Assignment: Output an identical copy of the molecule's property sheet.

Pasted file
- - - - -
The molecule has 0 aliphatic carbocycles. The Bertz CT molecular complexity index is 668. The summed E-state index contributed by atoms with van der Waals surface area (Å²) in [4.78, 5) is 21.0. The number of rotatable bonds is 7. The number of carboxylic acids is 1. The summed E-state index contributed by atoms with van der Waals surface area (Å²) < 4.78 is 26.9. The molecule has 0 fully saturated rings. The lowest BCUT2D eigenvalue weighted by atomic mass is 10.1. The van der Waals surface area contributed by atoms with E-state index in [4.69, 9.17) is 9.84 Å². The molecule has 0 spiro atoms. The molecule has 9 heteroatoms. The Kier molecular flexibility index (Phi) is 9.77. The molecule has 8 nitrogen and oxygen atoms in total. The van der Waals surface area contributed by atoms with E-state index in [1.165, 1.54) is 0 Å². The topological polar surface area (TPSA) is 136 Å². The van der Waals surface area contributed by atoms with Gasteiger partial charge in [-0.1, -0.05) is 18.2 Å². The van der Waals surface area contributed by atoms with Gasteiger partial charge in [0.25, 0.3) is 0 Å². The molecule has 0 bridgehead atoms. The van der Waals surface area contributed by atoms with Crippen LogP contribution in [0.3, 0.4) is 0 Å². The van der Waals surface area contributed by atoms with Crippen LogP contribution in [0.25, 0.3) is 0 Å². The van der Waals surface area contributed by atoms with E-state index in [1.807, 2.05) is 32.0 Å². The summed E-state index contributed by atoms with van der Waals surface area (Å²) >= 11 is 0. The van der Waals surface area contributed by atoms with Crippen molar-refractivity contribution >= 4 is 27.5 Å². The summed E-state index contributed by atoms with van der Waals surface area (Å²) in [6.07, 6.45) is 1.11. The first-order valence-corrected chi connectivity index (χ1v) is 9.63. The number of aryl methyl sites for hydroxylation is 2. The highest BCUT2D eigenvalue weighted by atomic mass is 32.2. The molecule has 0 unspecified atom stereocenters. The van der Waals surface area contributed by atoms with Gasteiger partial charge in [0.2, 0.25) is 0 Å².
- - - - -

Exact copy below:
The molecule has 0 aliphatic carbocycles. The Bertz CT molecular complexity index is 668. The summed E-state index contributed by atoms with van der Waals surface area (Å²) in [4.78, 5) is 21.0. The number of rotatable bonds is 7. The number of carboxylic acids is 1. The summed E-state index contributed by atoms with van der Waals surface area (Å²) < 4.78 is 26.9. The molecule has 0 fully saturated rings. The lowest BCUT2D eigenvalue weighted by atomic mass is 10.1. The van der Waals surface area contributed by atoms with E-state index in [4.69, 9.17) is 9.84 Å². The molecule has 0 spiro atoms. The molecule has 9 heteroatoms. The Kier molecular flexibility index (Phi) is 9.77. The molecule has 8 nitrogen and oxygen atoms in total. The van der Waals surface area contributed by atoms with E-state index in [1.165, 1.54) is 0 Å². The topological polar surface area (TPSA) is 136 Å². The van der Waals surface area contributed by atoms with Gasteiger partial charge in [-0.1, -0.05) is 18.2 Å². The van der Waals surface area contributed by atoms with Gasteiger partial charge in [0.25, 0.3) is 0 Å². The molecule has 0 bridgehead atoms. The van der Waals surface area contributed by atoms with Crippen LogP contribution in [0.3, 0.4) is 0 Å². The van der Waals surface area contributed by atoms with Crippen LogP contribution in [0.25, 0.3) is 0 Å². The van der Waals surface area contributed by atoms with E-state index in [1.807, 2.05) is 32.0 Å². The summed E-state index contributed by atoms with van der Waals surface area (Å²) >= 11 is 0. The van der Waals surface area contributed by atoms with Crippen molar-refractivity contribution >= 4 is 27.5 Å². The summed E-state index contributed by atoms with van der Waals surface area (Å²) in [6.07, 6.45) is 1.11. The first-order valence-corrected chi connectivity index (χ1v) is 9.63. The number of aryl methyl sites for hydroxylation is 2. The highest BCUT2D eigenvalue weighted by atomic mass is 32.2. The molecule has 0 unspecified atom stereocenters. The van der Waals surface area contributed by atoms with Gasteiger partial charge in [0.2, 0.25) is 0 Å².